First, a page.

Rabbis Put Thousands Of Israelis on Marriage Blacklist
JERUSALEM (AP) _ Uri Sasson had been married for years when an anonymous phone caller alerted rabbis that he was the brother of his wife’s first husband.
The nation’s rabbinical courts disapproved of the union and Sasson’s daughter was later denied a marriage permit. Ashamed, he tried to kill himself three years ago.
Sasson, 47, of Tel Aviv, is one of an estimated 10,000 Israelis appearing on a wedding blacklist stored at the Religious Affairs Ministry, civil rights activists charged Wednesday.
Led by a Cabinet minister, the activists called on the government to override the Orthodox rabbis who have a monopoly on issuing Jewish marriage licenses, and to permit civil marriage in Israel.
Rabbinical officials said the allegations were exaggerated, admitting only to 4,000 cases of Israelis and immigrants who may not marry because they don’t meet criteria set by Jewish law.
The Sephardic Chief Rabbi Eliahu Bakshi-Doron said that most cases were ″small problems″ and that ″only a minority are really big tragedies.″
Anat Hoffman, a left-wing member of Jerusalem’s city council, said she knew of 10,000 names on the blacklist, adding that ″some of them don’t even know they appear.″
The cases range from women lacking proper divorce papers to descendants of sinners dating back thousands of years. Also barred from marriage are children conceived during a married woman’s illicit affair.
In the case of the Sassons, Uri’s marriage to his wife, Suham, some 30 years ago was disqualified after the anonymous phone tip, said Rabbi Uri Regev, a liberal or Reform rabbi who counsels the couple.
Jewish law permits a woman to marry a husband’s brother only if she is widowed.
″It’s really a Greek tragedy,″ said Rabbi Moshe Zemer, a colleague of Regev’s working on the Sasson case.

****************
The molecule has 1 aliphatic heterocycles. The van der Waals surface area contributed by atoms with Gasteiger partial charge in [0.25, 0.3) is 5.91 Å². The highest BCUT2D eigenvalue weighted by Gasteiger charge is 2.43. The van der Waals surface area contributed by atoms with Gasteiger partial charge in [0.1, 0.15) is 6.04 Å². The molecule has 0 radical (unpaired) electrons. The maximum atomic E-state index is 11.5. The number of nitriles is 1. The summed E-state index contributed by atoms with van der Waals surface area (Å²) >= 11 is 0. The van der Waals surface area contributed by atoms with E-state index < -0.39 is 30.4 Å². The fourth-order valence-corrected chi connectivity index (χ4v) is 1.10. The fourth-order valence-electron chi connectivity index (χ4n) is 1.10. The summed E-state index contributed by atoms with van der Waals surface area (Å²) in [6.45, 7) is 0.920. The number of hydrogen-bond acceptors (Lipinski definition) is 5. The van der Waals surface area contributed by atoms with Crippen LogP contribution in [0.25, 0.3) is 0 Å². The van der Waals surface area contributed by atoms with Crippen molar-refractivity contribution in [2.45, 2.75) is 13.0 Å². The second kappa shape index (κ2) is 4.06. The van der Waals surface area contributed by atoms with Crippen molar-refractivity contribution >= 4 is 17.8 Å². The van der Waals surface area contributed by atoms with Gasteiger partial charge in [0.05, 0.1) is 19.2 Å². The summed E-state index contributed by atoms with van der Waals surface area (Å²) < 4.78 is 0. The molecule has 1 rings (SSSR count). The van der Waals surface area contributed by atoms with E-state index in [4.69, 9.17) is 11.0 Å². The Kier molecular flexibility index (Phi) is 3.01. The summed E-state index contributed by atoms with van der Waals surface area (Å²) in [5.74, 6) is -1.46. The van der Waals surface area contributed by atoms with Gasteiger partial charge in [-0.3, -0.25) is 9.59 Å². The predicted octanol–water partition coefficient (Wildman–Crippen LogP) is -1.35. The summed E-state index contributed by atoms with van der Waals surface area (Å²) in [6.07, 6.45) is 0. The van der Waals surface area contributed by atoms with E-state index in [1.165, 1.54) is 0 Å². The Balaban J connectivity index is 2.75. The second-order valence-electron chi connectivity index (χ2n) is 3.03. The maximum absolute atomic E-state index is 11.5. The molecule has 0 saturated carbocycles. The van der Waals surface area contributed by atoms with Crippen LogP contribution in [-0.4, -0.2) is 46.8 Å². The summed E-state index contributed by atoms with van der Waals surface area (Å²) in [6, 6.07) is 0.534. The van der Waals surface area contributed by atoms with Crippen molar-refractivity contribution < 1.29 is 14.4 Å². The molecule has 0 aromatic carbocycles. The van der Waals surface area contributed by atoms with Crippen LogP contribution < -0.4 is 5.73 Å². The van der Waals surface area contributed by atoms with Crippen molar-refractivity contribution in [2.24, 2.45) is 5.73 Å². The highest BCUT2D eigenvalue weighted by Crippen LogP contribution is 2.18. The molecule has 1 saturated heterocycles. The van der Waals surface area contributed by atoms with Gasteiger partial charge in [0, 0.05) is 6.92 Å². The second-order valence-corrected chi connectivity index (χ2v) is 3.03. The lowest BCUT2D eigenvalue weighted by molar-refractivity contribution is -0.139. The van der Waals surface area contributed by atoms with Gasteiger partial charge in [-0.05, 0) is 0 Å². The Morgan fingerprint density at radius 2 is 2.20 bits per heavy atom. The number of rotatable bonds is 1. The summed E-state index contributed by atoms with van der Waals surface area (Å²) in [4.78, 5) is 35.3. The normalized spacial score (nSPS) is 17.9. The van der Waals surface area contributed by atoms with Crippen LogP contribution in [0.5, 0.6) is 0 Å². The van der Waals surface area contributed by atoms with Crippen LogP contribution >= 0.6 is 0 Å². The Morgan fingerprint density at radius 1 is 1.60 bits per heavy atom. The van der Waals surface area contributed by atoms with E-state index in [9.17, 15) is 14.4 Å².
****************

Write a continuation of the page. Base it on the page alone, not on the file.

The issue grabbed headlines this week with the case of Shoshana Hadad, a woman in northern Israel. She has been denied a marriage certificate for a wedding performed 12 years ago, because of a family sin committed some 2,500 years ago.
Religious officials said that Hadad was descended from a clan barred from marrying Cohens, because an ancestor from this priesthood clan had illegally married a divorcee.
Still, they said there were many others on the blacklist that could have their names struck from it by an appeal.
″The rulings are never final, and one can always appeal,″ Religious Affairs Ministry director Zeev Rosenberg told Israel Radio.
Communications Minister Shulamit Aloni cited cases of weddings called off ″at the last minute″ and charged the lists were constantly growing.
She said the problem affected many of the more than half million immigrants from the former Soviet Union since 1989. About a fifth of them are considered non-Jewish and therefore unable to marry Jews in Israel.
Aloni said the only solution was to permit civil marriages in Israel. Such marriages have previously been denied as part of an agreement with religious parties in Parliament who have substantial political clout.
Many Israelis bypass the Orthodox monopoly by marrying abroad. But civil rights campaigners argue that is a solution not everyone can afford.
″The lack of an alternative, combined with the fundamentalism of the rabbinate, is a source of misery and undermines Israel as a modern democracy,″ Regev said.
Bakshi-Doron said the list was a way to ensure the continuity of Jewish heritage.
″It is the most reasonable thing to do if we want to give a service to all Jews who want to marry by Jewish law,″ he said. ″We want to keep our tradition.″
The director of Naamat, Israel’s largest women’s organization, said the group would take the issue up with Prime Minister Yitzhak Rabin.
″We demand a response from the prime minister ... to explain why in the state of Israel there are people without the most basic right of raising a family,″ director Ofra Friedman said.